Two historical schools of thought have emerged regarding the origins of The Final Solution. In 1982, Tim Mason created the intentionalist vs. functionalist debate. The intentionalists argue that it was Hitler’s intention from the beginning to annihilate and exterminate the Jews. The functionalists on the other hand focus more on the structure of the Third Reich. They believe that the Final Solution was decided upon as a final straw.
Each school of thought has different factions. This article looks to examine the different factions and theoretical perspectives of the Holocaust. Each one has a unique point, especially those who argue on both sides. This article tries to examine the main ones, including the revisionists who spurred a neo-Nazi era.
1. Intentionalist-Dr. Hilary Earl:
Dr. Earl is Canadian scholar. She takes a wholly different perspective than her predecessors. In her book The Nuremberg SS-Einsatzgruppen Trial, 1945-1958: Atrocity, Law, and History, she agrees that if there were no Hitler, there would be no Holocaust. By looking at the testimonies of the Nuremberg Trials, she discovered something else and digs deeper into Hitler’s direct role. She argues that many commanders were simply following Hitler’s orders. This was more than apparent in Hans Frank’s and Himmler’s testimonies and diaries.
2. Extreme Intentionalists-David Goldhagen:
Goldhagen believed that the Holocaust was a result of the eliminationist anti-semetic culture of the Germans. He also believed that Germans, especially the common people were enthusiastic and willing to take part in the annihilation. One can read more in his book Hitler’s Willing Executioners.
3. Moderate Intentionalists-Ian Kershaw & Richard Breitman:
Richard Breitman pinpoints Hitler’s direct involvement in the Holocaust to a time period between late 1930s and 1941. He also made reference to Hitler’s 1939 Prophecy Speech. The quote significant to him was “if Jewish financiers started another war then the result would be total annihilation of the entire Jewish race…”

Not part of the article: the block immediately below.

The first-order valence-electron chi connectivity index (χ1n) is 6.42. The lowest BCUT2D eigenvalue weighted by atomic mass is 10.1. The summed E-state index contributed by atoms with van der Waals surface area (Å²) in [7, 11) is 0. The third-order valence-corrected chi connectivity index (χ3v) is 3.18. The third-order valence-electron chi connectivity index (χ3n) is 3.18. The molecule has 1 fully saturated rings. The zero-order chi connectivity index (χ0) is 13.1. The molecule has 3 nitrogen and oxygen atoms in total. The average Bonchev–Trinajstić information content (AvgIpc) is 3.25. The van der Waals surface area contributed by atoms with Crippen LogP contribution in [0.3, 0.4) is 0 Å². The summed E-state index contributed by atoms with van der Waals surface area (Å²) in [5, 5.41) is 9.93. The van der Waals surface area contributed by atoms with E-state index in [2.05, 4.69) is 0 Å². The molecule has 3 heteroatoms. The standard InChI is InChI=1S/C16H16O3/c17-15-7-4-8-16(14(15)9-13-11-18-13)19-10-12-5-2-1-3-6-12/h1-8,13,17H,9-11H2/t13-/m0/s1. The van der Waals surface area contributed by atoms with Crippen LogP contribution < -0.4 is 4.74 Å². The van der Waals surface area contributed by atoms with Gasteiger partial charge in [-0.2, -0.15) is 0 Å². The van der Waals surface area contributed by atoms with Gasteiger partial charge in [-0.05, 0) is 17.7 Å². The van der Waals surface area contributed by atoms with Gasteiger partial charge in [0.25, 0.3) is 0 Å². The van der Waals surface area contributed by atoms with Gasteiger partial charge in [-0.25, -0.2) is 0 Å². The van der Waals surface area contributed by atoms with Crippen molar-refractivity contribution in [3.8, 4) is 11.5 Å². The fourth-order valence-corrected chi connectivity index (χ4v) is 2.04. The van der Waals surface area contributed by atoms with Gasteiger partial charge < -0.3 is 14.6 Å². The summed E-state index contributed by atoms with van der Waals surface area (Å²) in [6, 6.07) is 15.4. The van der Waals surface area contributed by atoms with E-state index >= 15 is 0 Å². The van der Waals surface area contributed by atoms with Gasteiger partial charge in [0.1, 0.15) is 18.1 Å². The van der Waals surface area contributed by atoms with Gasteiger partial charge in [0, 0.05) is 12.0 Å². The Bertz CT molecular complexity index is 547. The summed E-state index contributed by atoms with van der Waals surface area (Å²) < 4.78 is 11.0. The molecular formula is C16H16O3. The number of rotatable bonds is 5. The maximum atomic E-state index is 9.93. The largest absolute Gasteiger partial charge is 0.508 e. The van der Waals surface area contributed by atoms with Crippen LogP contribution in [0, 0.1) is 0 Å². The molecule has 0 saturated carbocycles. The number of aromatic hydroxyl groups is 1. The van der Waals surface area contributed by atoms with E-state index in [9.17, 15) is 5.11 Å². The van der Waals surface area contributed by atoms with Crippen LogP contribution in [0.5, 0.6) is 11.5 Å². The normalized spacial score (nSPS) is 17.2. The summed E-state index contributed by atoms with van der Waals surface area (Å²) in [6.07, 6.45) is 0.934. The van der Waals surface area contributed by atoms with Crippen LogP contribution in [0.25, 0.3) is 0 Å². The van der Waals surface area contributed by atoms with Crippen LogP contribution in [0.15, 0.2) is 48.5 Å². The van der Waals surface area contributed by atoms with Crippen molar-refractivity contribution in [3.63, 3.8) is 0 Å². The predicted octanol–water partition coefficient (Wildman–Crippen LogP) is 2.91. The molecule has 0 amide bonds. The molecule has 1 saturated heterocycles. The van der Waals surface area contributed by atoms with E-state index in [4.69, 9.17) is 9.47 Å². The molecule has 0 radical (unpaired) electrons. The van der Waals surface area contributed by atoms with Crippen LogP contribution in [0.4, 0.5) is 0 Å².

Kershaw was also quick to point out quotes from Joseph Goebbels, the Propaganda Minister during the Third Reich. Kershaw wrote about Goebbels and how he hinted on the Fuhrer’s prophecy coming to light. He builds on Richard Breitman’s theory.
4. Extreme Functionalists-Gotz Aly:
He is a German scholar who in the 1980s believed that the Nazis bought the German people’s support with redistribution of wealth. He also traced the Holocaust to the envy of the Germans in the Third Reich. He believed that the problem originated in the 19th century when German Christians were left out of the modernization. Resentment and inferiority never went away.
5. Moderate Functionalists-Christopher Browning:
Christopher Browning wrote an interesting book called Ordinary Men. In his book, Browning looked at what motivated ordinary Germans to become genocidal. He agreed that ordinary German men were willing to be executioners; however, he also noted their shyness. Many soldiers felt sick, wanted to transfer and hated killing infants. He argues that many men had no choice but to kill the Jewish people.
His work mostly focused on the structure of the Third Reich and did not zero in on Hitler himself.
6. Left Wing Functionalists-Hans Mommsen & Timothy Mason:
Mommsen is a left wing German holocaust scholar. He saw the Holocaust as the cumulative radicalization of the Third Reich. He also believed that Hitler was a weak dictator. There was no cohesive idea for what to do with the Jewish people.
Mason was also left wing and was a scholar who lived in Britain. He criticized Karl Bracher and Klaus Hilderbrand for focusing too much on Hitler.
7. Synthesis-Saul Friedlander:
He sees the Third Reich and Nazism as the negation of life. Holocaust for him cannot be put into words. He also sees the Holocaust as unique in history. There was no intention to annihilate Jews before 1941.
8. Synthesis: Yehada Bauer:
Bauer believes that the origins and motives of the Holocaust were ideological. According to Bauer, it was also based on the imagination and illusion of the Jewish people being inferiors and trying to take over the world.
With regard to Hitler’s role in the Holocaust, Bauer believes that there was no master plan. However, he believes that Hitler did in fact give orders to initiate the final solution sometime in 1941. He made reference to Himmler’s diary where Hitler responded to the question about what to do with Jews with “exterminate them”.
9. Synthesis: Raul Hilberg:
Hilberg believed that the Holocaust was the result of a large bureaucratic machine with thousands of contributors. For him, it was never the fulfillment of a predetermined plan or a single order by Hitler.
There are a number of revisionists who are Holocaust deniers. This view looks at the conspiracy theories and David Irving is one of them. But the question I would like to pose to them is: How can they account for the deaths of 6 million people? They seem to go around that question without answering it. It is one view that builds on dogma.